When he learned of these three men Rokeach became curious about how we construct our own identities or self-image. Who do we think we are?

He brought the three men to the state psychiatric hospital in Ypsalanti, Michigan. He thought that bringing the three into relationship with one another would reveal the incongruence of their delusions and cure them. At first they did not get along, they spat, they argued, and they fought to assert their role as the king. But in time they became friends after a fashion, sitting together, sharing rolling paper, and most importantly, humoring each other’s delusion. Though each believed that they were the true God, they turned the other cheek and let the others believe that they were god too.

As the study went on, Rokeach began using morally questionable methods, pitting the men against each other, and hiring a woman to see if one of the men would fall in love. In the end, the man figured out that the woman didn’t love him and never would, and concluded, “Truth is my friend, I have no other.”

In the end, none of the three Christ’s was cured of their delusions. They were unable to overcome their blindness, unable to see their shadow.

Now I recognize that alcoholism and severe mental illness may not be easily relatable to many of you. But Rokeach’s study is instructive for all of us. We too aspire to be like Christ. We carefully construct a self-image that appears Christ-like, hiding our shadow, even from ourselves. This self-image becomes our truth, and that truth becomes our friend, sometimes our most important friend, more important than relationships and even love. And this life with just our shadow can leave us all alone and feeling blue.

In time, Rokeach came to recognize this. Twenty years after he published his study in his book The Three Christs of Ypsalanti he wrote an Epilogue, “Though I failed to cure the three Christs’ delusions, they succeeded in curing me of mine. My God-like delusion that I could change them by omnipotently arranging and rearranging their daily lives.”

You see, all the while Rokeach was trying to cure the three Christ’s of their blindness, he was blind to and in denial about his own moral failings.

Like the three Christ’s we often humor each other’s contradictions and inconsistencies, not challenging incongruities.

Rohr writes, “The kind of moral scrutiny required by the Fourth Step is not to discover how good or bad we are and regain some moral high ground, but it is to begin some honest shadow boxing. In other words, the goal is not the perfect avoidance of sin, which is not possible anyway, but the struggle itself, and the encounter and wisdom that comes with it.”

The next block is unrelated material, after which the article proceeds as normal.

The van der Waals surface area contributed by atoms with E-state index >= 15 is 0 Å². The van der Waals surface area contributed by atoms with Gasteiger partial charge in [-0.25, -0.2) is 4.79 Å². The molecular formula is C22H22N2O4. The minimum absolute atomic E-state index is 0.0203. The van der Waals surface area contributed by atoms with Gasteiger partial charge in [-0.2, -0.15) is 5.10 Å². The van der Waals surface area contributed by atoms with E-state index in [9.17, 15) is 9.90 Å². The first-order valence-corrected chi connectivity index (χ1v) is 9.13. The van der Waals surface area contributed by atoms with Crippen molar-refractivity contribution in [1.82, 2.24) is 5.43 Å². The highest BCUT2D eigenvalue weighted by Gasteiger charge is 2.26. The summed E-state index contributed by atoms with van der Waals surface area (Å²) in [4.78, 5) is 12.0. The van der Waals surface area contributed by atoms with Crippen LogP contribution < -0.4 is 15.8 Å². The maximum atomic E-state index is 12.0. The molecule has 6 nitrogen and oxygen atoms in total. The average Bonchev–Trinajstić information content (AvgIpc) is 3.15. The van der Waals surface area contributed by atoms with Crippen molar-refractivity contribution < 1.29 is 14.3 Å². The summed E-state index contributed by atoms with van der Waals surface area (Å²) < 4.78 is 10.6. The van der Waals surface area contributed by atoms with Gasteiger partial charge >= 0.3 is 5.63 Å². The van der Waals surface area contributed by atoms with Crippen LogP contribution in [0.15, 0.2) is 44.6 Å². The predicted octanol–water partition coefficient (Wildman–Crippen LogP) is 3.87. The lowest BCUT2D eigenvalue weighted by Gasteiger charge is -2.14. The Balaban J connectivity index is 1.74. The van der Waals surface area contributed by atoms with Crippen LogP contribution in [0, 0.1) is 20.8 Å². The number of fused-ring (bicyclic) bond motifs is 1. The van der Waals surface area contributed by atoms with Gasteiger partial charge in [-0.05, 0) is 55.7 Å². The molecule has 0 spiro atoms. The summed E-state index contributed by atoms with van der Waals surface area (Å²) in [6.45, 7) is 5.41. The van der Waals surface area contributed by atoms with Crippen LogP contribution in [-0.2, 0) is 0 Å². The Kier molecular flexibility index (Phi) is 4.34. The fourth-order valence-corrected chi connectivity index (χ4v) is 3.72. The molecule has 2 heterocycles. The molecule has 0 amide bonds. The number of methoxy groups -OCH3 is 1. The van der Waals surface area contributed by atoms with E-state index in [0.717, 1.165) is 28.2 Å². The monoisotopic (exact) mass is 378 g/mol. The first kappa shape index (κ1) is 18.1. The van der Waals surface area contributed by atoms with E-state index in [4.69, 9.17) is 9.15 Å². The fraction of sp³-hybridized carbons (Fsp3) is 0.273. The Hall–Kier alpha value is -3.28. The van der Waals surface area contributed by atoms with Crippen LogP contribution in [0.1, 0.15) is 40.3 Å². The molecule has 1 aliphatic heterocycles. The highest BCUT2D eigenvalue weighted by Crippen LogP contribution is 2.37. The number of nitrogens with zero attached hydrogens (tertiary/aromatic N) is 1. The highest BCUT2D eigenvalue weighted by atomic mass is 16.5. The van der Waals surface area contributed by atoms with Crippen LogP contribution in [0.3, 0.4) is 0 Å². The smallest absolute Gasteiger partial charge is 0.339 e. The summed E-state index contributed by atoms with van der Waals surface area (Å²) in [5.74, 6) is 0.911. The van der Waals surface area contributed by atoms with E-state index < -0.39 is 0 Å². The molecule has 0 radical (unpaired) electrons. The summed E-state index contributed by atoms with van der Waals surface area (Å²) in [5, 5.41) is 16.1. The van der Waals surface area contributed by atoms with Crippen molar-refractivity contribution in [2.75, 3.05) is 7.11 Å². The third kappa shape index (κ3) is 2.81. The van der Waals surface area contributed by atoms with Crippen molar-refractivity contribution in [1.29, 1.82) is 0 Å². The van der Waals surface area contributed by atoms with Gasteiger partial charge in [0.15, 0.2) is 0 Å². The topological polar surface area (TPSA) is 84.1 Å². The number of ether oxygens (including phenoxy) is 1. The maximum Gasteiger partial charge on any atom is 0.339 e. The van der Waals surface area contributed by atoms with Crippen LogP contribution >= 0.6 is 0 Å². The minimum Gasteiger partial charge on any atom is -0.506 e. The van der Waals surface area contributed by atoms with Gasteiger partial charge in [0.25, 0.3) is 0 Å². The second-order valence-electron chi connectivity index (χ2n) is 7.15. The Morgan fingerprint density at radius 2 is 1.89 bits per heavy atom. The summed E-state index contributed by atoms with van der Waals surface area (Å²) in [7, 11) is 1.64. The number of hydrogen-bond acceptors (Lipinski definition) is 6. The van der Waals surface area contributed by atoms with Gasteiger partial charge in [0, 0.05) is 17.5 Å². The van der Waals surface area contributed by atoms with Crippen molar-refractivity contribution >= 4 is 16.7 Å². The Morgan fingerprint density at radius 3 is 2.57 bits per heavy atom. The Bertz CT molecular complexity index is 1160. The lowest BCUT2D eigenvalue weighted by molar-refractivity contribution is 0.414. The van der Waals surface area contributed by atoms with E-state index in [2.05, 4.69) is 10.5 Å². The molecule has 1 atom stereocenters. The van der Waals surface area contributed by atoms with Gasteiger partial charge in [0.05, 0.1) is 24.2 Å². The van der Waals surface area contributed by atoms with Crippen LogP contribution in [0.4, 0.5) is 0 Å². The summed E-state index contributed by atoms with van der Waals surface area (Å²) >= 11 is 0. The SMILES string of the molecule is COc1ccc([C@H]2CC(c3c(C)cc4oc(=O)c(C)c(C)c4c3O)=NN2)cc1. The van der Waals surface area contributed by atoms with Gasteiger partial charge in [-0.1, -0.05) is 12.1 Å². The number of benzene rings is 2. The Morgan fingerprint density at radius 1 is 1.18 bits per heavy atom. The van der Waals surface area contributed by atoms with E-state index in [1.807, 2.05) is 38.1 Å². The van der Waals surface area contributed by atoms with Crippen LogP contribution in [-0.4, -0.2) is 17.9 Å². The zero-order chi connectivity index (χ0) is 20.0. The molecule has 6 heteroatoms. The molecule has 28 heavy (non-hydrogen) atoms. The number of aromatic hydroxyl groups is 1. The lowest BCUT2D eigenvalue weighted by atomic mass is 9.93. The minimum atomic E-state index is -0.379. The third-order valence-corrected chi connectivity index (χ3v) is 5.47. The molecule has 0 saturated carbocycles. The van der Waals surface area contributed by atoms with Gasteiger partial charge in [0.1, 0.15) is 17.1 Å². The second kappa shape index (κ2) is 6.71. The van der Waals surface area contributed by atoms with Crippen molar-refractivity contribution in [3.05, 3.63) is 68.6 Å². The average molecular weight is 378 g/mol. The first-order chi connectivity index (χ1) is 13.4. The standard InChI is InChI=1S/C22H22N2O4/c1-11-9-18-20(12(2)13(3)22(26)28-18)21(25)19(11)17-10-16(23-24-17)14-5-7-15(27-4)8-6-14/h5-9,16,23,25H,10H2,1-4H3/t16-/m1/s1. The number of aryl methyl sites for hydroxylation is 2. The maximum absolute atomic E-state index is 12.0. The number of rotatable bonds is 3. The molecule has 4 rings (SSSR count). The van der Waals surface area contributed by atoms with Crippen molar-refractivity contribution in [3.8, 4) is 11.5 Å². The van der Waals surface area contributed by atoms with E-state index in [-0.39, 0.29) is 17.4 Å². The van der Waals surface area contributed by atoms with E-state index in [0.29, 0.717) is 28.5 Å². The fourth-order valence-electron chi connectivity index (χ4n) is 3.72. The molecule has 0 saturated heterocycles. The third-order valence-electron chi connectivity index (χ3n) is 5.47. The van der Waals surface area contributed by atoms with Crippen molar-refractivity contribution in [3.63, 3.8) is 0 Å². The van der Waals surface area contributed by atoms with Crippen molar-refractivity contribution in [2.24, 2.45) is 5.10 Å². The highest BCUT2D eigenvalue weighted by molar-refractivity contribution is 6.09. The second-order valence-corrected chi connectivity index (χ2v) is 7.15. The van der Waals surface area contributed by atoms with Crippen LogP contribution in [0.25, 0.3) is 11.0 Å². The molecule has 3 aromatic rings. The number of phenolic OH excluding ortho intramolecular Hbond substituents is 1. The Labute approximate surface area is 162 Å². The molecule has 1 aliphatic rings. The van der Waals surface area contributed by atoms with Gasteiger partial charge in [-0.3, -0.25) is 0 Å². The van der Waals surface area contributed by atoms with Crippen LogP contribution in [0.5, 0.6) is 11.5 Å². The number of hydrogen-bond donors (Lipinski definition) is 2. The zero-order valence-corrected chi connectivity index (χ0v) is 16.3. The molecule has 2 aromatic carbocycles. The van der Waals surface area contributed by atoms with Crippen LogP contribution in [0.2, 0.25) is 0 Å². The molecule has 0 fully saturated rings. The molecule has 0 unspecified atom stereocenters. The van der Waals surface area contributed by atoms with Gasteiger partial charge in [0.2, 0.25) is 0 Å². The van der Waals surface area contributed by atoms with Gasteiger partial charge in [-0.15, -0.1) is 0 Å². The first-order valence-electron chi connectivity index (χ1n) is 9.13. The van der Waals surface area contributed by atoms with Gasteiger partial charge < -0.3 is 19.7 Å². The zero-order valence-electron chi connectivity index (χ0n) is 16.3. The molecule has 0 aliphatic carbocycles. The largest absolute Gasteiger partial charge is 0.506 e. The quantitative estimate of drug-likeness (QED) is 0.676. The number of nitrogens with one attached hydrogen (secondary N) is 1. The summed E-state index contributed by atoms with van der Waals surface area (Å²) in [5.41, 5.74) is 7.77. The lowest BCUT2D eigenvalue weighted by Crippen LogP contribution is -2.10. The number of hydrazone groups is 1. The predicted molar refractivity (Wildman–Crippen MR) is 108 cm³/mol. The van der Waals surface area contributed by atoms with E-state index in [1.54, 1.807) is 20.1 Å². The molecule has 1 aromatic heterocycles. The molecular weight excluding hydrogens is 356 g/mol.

Jesus understands that if we see rightly, the actions and behaviors will eventually take care of themselves.

Let me close with this reflection on what this might all have to do with church. I had a wonderful conversation with a member recently. This was one of our older members, a very devout woman serious about her faith. She was remembering a day when worship on Sunday mornings was set apart as a sacred time, the sanctuary set apart as a holy place. This sacredness brought with it certain expectations. Children sat quietly and upright. Members dressed up, the men in suits, the women in nice dresses, no pants and certainly no jeans. “There was a time we even wore white gloves,” she reminisced fondly. Church has changed, she said.

Hers is a view in which we bring our very best selves to church. We aspire to be as much like Christ as humanly possible. Our dress and behavior give evidence of our intent, our desire to be good, and moral people. There is not a thing wrong with this. In fact, I think she is right, we have lost some of this sacred understanding of church.

But this is not all church can be. Church can also be a place where we can bring our whole self, a place that invites not just our best but our worst, a place that welcomes us and our shadows. This is a bit of a challenge. How do we be church in a way that encourages even expects the best from all of us while genuinely welcoming each of us just as we are, shadows and all?

How do we the church encourage shadow dancing?

Part of the answer lies in the Fourth Step. We don’t all need to fill notebooks with our moral failings, thank goodness, but we can all make a personal commitment to recognizing and, when safe to do so, share our shadow. Rohr writes, “People who are more transparent and admitting of their blind spots and personality flaws are actually quite easy to love and be with.” When we take off our white gloves, individually and collectively as a church, we just might find that we and our shadows are not so lonely after all.